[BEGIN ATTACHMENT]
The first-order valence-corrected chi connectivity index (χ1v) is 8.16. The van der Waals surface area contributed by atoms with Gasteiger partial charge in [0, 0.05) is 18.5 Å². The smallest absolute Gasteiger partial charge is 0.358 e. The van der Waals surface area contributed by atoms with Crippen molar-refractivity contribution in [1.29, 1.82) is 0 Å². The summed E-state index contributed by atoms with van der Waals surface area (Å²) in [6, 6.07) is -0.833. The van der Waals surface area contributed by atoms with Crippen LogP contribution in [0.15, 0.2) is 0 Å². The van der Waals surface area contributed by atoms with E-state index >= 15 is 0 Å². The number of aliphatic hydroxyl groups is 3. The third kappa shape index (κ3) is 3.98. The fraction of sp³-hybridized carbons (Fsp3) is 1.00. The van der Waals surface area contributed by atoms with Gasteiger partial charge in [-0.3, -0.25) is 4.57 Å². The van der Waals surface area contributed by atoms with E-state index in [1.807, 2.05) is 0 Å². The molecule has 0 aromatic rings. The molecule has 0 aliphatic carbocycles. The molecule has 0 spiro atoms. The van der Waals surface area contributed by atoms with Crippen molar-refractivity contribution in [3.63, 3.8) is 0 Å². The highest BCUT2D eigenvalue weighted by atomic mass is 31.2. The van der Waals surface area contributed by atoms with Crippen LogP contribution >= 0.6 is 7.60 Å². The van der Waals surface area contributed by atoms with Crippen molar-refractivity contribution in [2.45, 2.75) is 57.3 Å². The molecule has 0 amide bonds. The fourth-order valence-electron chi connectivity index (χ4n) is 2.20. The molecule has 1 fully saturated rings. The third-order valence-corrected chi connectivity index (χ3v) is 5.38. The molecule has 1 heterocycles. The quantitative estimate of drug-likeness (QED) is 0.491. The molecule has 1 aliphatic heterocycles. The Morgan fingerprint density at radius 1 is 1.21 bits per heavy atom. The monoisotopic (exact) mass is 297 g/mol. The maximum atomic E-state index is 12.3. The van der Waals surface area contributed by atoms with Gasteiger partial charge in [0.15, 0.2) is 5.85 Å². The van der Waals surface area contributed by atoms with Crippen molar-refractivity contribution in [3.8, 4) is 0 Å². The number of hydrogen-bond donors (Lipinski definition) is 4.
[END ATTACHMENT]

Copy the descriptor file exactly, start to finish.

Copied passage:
The first-order valence-corrected chi connectivity index (χ1v) is 8.16. The van der Waals surface area contributed by atoms with Gasteiger partial charge in [0, 0.05) is 18.5 Å². The smallest absolute Gasteiger partial charge is 0.358 e. The van der Waals surface area contributed by atoms with Crippen molar-refractivity contribution in [1.29, 1.82) is 0 Å². The summed E-state index contributed by atoms with van der Waals surface area (Å²) in [6, 6.07) is -0.833. The van der Waals surface area contributed by atoms with Crippen LogP contribution in [0.15, 0.2) is 0 Å². The van der Waals surface area contributed by atoms with E-state index >= 15 is 0 Å². The number of aliphatic hydroxyl groups is 3. The third kappa shape index (κ3) is 3.98. The fraction of sp³-hybridized carbons (Fsp3) is 1.00. The van der Waals surface area contributed by atoms with Gasteiger partial charge in [-0.3, -0.25) is 4.57 Å². The van der Waals surface area contributed by atoms with E-state index in [1.807, 2.05) is 0 Å². The molecule has 0 aromatic rings. The molecule has 0 aliphatic carbocycles. The molecule has 0 spiro atoms. The van der Waals surface area contributed by atoms with Crippen molar-refractivity contribution in [3.63, 3.8) is 0 Å². The highest BCUT2D eigenvalue weighted by atomic mass is 31.2. The van der Waals surface area contributed by atoms with Crippen LogP contribution >= 0.6 is 7.60 Å². The van der Waals surface area contributed by atoms with Crippen molar-refractivity contribution in [2.45, 2.75) is 57.3 Å². The molecule has 0 amide bonds. The fourth-order valence-electron chi connectivity index (χ4n) is 2.20. The molecule has 1 fully saturated rings. The third-order valence-corrected chi connectivity index (χ3v) is 5.38. The molecule has 1 heterocycles. The quantitative estimate of drug-likeness (QED) is 0.491. The molecule has 1 aliphatic heterocycles. The Morgan fingerprint density at radius 1 is 1.21 bits per heavy atom. The monoisotopic (exact) mass is 297 g/mol. The maximum atomic E-state index is 12.3. The van der Waals surface area contributed by atoms with Gasteiger partial charge in [0.15, 0.2) is 5.85 Å². The van der Waals surface area contributed by atoms with Crippen molar-refractivity contribution in [3.8, 4) is 0 Å². The number of hydrogen-bond donors (Lipinski definition) is 4.